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Issue Q1 2019  
Is a more financially open world riskier?  
Mikhail Stolbov
The paper studies co-movement and causality between global financial openness and nearly all known types of financial crises during 1970–2014. It builds on a composite measure of global financial openness, which synthesizes three well-established indicators (de-jure, de-facto capital account openness and the KOF economic globalization index). I use linear and nonparametric Granger (no) causality tests as well as wavelet-based techniques to characterize the dynamic dependence, which appears rather weak. Only in case of systemic and triple crises, this dependence is found more robust. I offer two explanations for the elusive openness-crisis nexus. First, the impact of global financial openness on the frequency of crises can be indirect, transmitted through global macro-fundamentals (world real GDP growth rates, global inflation and commodity prices). Second, capital account liberalization can be self-reinforcing. Despite an increased risk of crises, countries, which have partly implemented such reforms, are likely to proceed. In doing so, they are often guided by their peers in a regional integration agreement. Overall, the findings of the paper question the widespread assertion that increasing global financial openness undermines financial stability.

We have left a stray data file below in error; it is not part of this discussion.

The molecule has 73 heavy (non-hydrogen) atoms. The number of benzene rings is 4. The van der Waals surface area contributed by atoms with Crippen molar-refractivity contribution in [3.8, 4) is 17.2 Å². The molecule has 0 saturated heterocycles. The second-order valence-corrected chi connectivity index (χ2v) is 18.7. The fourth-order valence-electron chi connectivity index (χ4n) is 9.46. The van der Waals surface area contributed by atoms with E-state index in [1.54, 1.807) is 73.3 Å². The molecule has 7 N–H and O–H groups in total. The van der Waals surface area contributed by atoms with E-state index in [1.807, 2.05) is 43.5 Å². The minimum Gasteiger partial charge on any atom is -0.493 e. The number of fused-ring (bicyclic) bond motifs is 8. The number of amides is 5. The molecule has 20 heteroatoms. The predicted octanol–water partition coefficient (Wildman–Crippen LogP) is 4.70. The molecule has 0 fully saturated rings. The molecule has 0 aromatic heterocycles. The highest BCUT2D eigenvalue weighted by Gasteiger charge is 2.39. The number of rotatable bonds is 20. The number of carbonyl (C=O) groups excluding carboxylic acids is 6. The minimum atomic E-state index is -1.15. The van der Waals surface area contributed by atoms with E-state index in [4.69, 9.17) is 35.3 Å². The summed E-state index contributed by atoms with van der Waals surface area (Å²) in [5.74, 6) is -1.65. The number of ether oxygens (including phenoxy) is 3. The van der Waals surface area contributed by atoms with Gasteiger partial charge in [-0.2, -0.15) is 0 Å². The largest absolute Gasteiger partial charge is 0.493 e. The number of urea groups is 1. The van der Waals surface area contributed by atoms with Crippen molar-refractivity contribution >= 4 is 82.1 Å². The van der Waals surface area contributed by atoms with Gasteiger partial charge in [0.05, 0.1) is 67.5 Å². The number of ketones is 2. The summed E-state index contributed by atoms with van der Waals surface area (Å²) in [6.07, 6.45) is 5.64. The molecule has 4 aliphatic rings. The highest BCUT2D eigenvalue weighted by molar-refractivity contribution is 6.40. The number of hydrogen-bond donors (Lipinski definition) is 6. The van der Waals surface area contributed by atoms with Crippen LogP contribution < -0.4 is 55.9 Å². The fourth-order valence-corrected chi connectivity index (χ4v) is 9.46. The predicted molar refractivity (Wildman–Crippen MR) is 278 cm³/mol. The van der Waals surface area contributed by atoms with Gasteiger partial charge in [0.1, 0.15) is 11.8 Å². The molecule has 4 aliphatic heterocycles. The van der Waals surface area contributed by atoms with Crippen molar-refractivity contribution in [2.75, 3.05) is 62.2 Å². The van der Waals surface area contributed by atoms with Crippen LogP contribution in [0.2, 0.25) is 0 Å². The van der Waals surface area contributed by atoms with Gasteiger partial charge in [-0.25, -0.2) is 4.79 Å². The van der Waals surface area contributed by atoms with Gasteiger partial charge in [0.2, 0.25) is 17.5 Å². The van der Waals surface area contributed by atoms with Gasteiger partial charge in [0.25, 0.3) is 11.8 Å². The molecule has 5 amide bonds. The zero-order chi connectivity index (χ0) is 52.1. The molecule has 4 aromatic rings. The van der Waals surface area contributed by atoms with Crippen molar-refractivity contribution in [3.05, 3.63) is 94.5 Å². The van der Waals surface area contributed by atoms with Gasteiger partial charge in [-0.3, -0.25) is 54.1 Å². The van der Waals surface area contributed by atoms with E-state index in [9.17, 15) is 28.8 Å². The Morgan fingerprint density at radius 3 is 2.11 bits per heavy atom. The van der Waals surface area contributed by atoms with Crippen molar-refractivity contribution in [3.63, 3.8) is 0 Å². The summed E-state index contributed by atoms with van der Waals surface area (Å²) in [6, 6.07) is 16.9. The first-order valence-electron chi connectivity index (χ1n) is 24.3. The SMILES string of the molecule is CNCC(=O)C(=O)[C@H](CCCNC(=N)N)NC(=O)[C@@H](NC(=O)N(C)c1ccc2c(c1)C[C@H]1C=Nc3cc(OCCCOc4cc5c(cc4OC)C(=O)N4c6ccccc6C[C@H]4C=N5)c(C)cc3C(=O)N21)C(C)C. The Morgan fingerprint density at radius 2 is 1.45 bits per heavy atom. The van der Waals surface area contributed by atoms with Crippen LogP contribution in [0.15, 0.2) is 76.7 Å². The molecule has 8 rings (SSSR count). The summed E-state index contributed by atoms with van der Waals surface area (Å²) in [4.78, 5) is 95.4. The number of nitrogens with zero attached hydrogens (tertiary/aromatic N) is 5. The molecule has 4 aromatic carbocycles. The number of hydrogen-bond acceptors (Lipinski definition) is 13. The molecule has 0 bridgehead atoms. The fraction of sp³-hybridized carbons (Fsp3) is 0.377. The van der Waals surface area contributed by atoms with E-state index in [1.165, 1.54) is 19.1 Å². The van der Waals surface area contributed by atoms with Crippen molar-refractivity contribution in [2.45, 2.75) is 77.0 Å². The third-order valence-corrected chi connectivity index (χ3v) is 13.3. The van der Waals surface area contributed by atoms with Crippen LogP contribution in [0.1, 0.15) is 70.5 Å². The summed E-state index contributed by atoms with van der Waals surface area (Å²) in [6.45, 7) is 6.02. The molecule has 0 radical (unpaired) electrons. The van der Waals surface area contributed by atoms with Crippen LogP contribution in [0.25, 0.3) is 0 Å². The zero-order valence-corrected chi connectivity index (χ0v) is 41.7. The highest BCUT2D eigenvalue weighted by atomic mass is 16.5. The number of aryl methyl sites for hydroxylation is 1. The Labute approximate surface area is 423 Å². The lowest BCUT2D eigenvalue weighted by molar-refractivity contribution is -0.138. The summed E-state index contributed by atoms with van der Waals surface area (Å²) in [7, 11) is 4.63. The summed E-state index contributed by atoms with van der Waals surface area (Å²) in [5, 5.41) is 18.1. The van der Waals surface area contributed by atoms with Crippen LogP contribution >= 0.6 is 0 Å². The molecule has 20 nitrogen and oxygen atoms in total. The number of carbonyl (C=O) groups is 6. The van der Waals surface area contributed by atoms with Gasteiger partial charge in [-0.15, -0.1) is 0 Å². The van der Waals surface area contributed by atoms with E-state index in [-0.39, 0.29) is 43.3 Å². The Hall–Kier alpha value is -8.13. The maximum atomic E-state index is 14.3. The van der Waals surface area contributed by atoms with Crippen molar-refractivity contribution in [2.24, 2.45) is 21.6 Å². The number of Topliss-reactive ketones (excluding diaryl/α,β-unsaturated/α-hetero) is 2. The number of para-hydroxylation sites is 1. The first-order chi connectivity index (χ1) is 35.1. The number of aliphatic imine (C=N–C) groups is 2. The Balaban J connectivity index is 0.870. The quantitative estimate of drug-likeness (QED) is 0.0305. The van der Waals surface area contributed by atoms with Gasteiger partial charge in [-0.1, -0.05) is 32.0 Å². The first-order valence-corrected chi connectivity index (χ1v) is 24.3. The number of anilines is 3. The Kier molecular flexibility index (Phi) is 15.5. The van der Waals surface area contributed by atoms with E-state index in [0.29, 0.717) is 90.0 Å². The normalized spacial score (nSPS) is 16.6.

Capital account liberalization ; Causality ; Financial crises ; Financial openness ; Wavelets ; Keywords
C32 ; G01 ; F30 ; F65 ; JEL classification
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